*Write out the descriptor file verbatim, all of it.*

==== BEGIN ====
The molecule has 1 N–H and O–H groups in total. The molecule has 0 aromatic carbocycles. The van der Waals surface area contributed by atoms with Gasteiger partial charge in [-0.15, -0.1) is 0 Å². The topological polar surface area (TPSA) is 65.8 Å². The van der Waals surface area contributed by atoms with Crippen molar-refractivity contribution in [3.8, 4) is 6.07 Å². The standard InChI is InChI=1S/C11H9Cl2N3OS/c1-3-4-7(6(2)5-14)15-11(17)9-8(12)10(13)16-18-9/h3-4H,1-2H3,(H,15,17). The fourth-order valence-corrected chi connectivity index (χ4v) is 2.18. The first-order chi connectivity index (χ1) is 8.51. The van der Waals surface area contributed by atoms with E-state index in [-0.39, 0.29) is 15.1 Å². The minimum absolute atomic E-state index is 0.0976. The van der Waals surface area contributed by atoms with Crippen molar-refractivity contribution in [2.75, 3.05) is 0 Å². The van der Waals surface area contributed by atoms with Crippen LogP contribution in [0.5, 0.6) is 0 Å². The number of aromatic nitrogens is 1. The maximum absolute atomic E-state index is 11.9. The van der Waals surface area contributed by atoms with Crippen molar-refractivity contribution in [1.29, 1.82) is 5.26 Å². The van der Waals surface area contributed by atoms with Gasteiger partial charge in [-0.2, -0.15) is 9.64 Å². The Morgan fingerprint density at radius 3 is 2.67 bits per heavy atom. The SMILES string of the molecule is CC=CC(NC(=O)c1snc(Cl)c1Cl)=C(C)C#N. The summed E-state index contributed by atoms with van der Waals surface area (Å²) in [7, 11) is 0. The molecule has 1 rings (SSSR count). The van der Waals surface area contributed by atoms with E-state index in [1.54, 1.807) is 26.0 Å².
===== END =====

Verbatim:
The molecule has 1 N–H and O–H groups in total. The molecule has 0 aromatic carbocycles. The van der Waals surface area contributed by atoms with Gasteiger partial charge in [-0.15, -0.1) is 0 Å². The topological polar surface area (TPSA) is 65.8 Å². The van der Waals surface area contributed by atoms with Crippen molar-refractivity contribution in [3.8, 4) is 6.07 Å². The standard InChI is InChI=1S/C11H9Cl2N3OS/c1-3-4-7(6(2)5-14)15-11(17)9-8(12)10(13)16-18-9/h3-4H,1-2H3,(H,15,17). The fourth-order valence-corrected chi connectivity index (χ4v) is 2.18. The first-order chi connectivity index (χ1) is 8.51. The van der Waals surface area contributed by atoms with E-state index in [-0.39, 0.29) is 15.1 Å². The minimum absolute atomic E-state index is 0.0976. The van der Waals surface area contributed by atoms with Crippen molar-refractivity contribution in [2.75, 3.05) is 0 Å². The van der Waals surface area contributed by atoms with Crippen LogP contribution in [0.5, 0.6) is 0 Å². The number of aromatic nitrogens is 1. The maximum absolute atomic E-state index is 11.9. The van der Waals surface area contributed by atoms with Crippen molar-refractivity contribution in [1.29, 1.82) is 5.26 Å². The van der Waals surface area contributed by atoms with Gasteiger partial charge in [-0.2, -0.15) is 9.64 Å². The Morgan fingerprint density at radius 3 is 2.67 bits per heavy atom. The SMILES string of the molecule is CC=CC(NC(=O)c1snc(Cl)c1Cl)=C(C)C#N. The summed E-state index contributed by atoms with van der Waals surface area (Å²) in [7, 11) is 0. The molecule has 1 rings (SSSR count). The van der Waals surface area contributed by atoms with E-state index in [1.54, 1.807) is 26.0 Å².